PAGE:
(Cover picture courtesy of The Royal Library.)
The path to the throne is broken – only the broken may walk it.
To reach the throne requires that a man journey. Even a path paved with good intentions can lead to hell, and my intentions were never good.
The Hundred converge for Congression to politic upon the corpse of Empire, and while they talk the Dead King makes his move, and I make mine. The world is cracked, time has run through, leaving us clutching at the end days, the future so bright that those who see it are the first to burn. These are the days that have waited for us all our lives. These are my days. I will stand before the Hundred and they will listen. I will take the throne whoever seeks to thwart me, living or dead, and if I must be the last emperor then I will make of it such an ending.
This is where the wise man turns away. This is where the holy kneel and call on God. These are the last miles, my brothers. Don’t look to me to save you. Don’t think I will not spend you. Run if you have the wit. Pray if you have the soul. Stand your ground if courage is yours. But don’t follow me.
Follow me, and I will break your heart.
Um, wow? There’s really nothing else to say about this. What a stunning conclusion to such an unusual trilogy.
First off, Jorg is his usual horrible/awesome/ruthless/sarcastic self. He really makes no apologies for who he is and doesn’t even try to become a better person now that his child bride Miana is expecting a child. The plot flips between his actions and adventures five years ago and his current trek for the Congression in order to become Emperor of the Broken Empire. It’s reminiscent of Don Carlo’s character in Ernani except without the whole vowing to be a better person if he becomes emperor.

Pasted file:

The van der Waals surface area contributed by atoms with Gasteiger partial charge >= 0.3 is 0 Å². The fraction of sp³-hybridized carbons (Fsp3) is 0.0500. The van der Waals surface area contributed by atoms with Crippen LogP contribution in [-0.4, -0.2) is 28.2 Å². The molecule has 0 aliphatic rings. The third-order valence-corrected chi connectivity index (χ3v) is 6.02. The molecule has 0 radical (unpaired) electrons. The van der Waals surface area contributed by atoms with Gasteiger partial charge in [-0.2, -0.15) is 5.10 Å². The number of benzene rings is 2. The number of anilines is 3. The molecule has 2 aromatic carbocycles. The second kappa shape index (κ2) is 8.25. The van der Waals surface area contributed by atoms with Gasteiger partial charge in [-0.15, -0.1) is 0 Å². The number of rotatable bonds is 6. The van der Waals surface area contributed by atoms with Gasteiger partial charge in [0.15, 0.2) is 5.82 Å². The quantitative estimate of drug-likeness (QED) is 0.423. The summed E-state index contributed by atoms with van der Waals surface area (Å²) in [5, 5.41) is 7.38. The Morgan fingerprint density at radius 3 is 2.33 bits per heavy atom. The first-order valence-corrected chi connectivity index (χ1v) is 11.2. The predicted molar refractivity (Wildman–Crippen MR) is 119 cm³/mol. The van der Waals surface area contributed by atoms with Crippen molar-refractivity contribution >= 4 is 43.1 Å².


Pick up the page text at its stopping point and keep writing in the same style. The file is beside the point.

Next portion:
What I did like the most about Jorg’s character is that despite his all-around awfulness, you get the feeling that he’s broken on the inside as well and is fully aware of it. Even with those limitations on his character he grows within those limits quite well. As the end draws nearer you can feel his need to fulfill the purpose Fexler told him about despite the consequences. And how he fulfills that promise and solves the whole Dead King problem is absolutely brilliant on Mark Lawrence’s part. The epilogue also sticks to how Jorg’s character is and imagines a realistic ending for such a broken man.
As usual the world-building in The Broken Empire trilogy is amazing. We get to see all kinds of new places, learn about the promised lands where the radiation from the nuclear bombs went off and see all kinds of new characters that have grown out of the dark underbelly of the broken empire. What I found particularly interesting were not only how certain religions survived, but also the cult of mystery that surrounds ‘mathemagicians’. In a place that has essentially reverted back to the Middle Ages I suppose advanced math would be sort of magical.
The plot wasn’t nearly as confusing as it was in King of Thorns. I found the switches between different points of view had a more natural transition and that the little subplots were better explained. Overall it was a little more fast-paced because of that and Mark Lawrence kept me guessing until the end. Even in the epilogue I wasn’t sure what was going to happen to Jorg until it was revealed within the narrative. Now that is the mark of a good storyteller.
I give this book 5/5 stars.